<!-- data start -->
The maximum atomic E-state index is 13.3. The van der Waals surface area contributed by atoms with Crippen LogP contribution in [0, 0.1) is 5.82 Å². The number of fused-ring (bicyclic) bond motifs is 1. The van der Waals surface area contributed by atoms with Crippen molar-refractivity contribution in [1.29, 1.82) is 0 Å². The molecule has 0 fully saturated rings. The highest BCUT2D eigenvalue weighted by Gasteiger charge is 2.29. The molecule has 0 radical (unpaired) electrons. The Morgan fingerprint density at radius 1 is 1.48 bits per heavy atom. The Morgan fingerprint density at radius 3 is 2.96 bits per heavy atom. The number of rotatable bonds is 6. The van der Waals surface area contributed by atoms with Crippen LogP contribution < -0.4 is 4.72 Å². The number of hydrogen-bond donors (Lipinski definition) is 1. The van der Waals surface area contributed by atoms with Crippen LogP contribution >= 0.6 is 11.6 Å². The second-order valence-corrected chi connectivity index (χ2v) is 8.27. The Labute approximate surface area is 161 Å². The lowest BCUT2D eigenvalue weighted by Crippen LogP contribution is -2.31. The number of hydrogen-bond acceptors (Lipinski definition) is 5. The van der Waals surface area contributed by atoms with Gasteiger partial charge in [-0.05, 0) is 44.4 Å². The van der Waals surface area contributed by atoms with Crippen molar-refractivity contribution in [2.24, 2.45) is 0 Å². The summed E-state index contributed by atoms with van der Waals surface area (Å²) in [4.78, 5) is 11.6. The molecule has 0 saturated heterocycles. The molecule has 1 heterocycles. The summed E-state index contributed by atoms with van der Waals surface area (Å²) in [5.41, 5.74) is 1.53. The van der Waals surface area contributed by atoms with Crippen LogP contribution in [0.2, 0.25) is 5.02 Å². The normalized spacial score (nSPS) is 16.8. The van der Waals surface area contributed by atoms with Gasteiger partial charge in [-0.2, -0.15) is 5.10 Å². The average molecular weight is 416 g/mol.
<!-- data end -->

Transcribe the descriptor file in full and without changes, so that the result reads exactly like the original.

The maximum atomic E-state index is 13.3. The van der Waals surface area contributed by atoms with Crippen LogP contribution in [0, 0.1) is 5.82 Å². The number of fused-ring (bicyclic) bond motifs is 1. The van der Waals surface area contributed by atoms with Crippen molar-refractivity contribution in [1.29, 1.82) is 0 Å². The molecule has 0 fully saturated rings. The highest BCUT2D eigenvalue weighted by Gasteiger charge is 2.29. The molecule has 0 radical (unpaired) electrons. The Morgan fingerprint density at radius 1 is 1.48 bits per heavy atom. The Morgan fingerprint density at radius 3 is 2.96 bits per heavy atom. The number of rotatable bonds is 6. The van der Waals surface area contributed by atoms with Crippen LogP contribution < -0.4 is 4.72 Å². The number of hydrogen-bond donors (Lipinski definition) is 1. The van der Waals surface area contributed by atoms with Crippen LogP contribution >= 0.6 is 11.6 Å². The second-order valence-corrected chi connectivity index (χ2v) is 8.27. The Labute approximate surface area is 161 Å². The lowest BCUT2D eigenvalue weighted by Crippen LogP contribution is -2.31. The number of hydrogen-bond acceptors (Lipinski definition) is 5. The van der Waals surface area contributed by atoms with Gasteiger partial charge in [-0.05, 0) is 44.4 Å². The van der Waals surface area contributed by atoms with Crippen molar-refractivity contribution in [2.24, 2.45) is 0 Å². The summed E-state index contributed by atoms with van der Waals surface area (Å²) in [4.78, 5) is 11.6. The molecule has 0 saturated heterocycles. The molecule has 1 heterocycles. The summed E-state index contributed by atoms with van der Waals surface area (Å²) in [5.41, 5.74) is 1.53. The van der Waals surface area contributed by atoms with Crippen LogP contribution in [0.2, 0.25) is 5.02 Å². The normalized spacial score (nSPS) is 16.8. The van der Waals surface area contributed by atoms with Gasteiger partial charge in [-0.2, -0.15) is 5.10 Å². The average molecular weight is 416 g/mol.